Collective memory as an informant of consciousness in the built environment : towards a collaborative place of reconciliation for the mining community of Marikana.
Muller, Chantelle Kay.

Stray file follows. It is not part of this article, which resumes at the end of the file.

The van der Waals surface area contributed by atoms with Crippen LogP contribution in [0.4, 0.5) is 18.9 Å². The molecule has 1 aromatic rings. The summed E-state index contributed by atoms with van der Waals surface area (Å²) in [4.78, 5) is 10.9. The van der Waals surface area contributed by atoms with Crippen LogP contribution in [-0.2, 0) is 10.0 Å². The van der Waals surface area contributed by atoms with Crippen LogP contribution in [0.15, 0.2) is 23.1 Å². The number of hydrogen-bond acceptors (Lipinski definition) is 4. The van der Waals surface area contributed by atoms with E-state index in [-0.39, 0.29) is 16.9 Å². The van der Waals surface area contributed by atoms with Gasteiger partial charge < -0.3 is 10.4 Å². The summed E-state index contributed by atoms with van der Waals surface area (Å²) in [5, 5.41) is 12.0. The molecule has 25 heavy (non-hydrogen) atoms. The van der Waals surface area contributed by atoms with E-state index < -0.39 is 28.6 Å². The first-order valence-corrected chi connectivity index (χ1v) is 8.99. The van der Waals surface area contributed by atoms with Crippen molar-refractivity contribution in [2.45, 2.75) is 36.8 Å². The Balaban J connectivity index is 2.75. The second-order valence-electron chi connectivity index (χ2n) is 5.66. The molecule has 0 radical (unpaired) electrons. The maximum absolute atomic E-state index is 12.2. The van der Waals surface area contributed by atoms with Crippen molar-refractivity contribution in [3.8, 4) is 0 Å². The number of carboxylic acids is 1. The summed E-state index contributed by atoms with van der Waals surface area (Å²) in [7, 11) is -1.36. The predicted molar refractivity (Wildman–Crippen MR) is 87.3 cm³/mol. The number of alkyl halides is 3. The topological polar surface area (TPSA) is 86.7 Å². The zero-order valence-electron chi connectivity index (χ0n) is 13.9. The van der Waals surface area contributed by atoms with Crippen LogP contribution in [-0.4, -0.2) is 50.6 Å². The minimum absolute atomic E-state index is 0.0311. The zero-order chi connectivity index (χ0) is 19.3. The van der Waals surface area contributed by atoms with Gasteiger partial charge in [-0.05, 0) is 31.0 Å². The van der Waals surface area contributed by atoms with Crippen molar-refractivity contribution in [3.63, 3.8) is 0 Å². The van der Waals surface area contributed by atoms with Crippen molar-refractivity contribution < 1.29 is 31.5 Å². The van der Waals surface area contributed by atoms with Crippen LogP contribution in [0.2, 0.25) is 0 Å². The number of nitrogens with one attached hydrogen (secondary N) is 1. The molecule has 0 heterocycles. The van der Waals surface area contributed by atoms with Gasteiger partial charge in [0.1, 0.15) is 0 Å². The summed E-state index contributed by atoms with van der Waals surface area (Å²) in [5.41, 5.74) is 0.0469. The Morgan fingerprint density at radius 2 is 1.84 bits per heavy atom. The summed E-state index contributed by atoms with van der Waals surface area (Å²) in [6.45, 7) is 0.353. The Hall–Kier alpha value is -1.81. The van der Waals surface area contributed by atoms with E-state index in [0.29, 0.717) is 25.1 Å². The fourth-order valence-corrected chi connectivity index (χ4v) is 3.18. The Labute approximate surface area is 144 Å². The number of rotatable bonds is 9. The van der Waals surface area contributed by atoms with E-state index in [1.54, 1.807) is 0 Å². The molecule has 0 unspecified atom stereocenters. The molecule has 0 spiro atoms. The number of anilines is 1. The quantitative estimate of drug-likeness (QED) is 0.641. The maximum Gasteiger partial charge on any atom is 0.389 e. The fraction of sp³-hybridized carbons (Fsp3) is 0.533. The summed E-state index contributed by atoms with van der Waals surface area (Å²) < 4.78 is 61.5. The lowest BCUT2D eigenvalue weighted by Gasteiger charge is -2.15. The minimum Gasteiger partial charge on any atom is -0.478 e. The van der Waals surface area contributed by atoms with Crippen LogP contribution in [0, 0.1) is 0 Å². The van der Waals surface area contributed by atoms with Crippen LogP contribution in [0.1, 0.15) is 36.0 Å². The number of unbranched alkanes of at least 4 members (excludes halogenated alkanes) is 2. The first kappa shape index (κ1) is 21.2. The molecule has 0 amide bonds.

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Mining towns, like cities, are experiencing similar outcomes of rapid-urbanisation where the opportunities that are presented by mass urbanisation and migration (economic growth, jobs and increased social engagement) are increasingly overshadowed by the consequences of over-urbanisation (housing shortages, slums and failing infrastructure). These consequences, coupled with the growing gap between the rich and the poor result in undesirable outcomes and lead to conflict, protest and violence. As such, the majority of the South African population, while striving for a better life, live in poorly serviced settlements on the outskirts of the city where crime, oppression and exploitation, contribute to a growing fragmentation of the society as a whole. These underdeveloped settlements and their working population contribute largely to supporting the wealth of the city and generating profits for a small minority. This is evident in the county’s mining operations where the disparity between the mineral wealth below ground and the social condition and poverty above ground is manifested in the failure of the social structure of the community and is responsible for the psychological and physical condition of ‘in-betweenness’. Halbwachs argues that culture and social framework, is presupposed by memory. As such, the research aims to explore collective memory and its influence on social cohesion as well as how it is manifested and mediated in the built environment. The research is concerned with establishing a consciousness in design that values humanity in the process and outcomes (i.e. From inception, through design development, construction and realisation). Consciousness in the built environment suggests a sensitive approach to social context while regenerating and revitalising new and existing communities and simultaneously providing facilities that will contribute to a socially and economically sustainable future in the wake of conflict and trauma. As such it is argued that human-nature, self-interest and competition for survival, if managed by conscience, promotes positive social advancement (Sumner, 1883).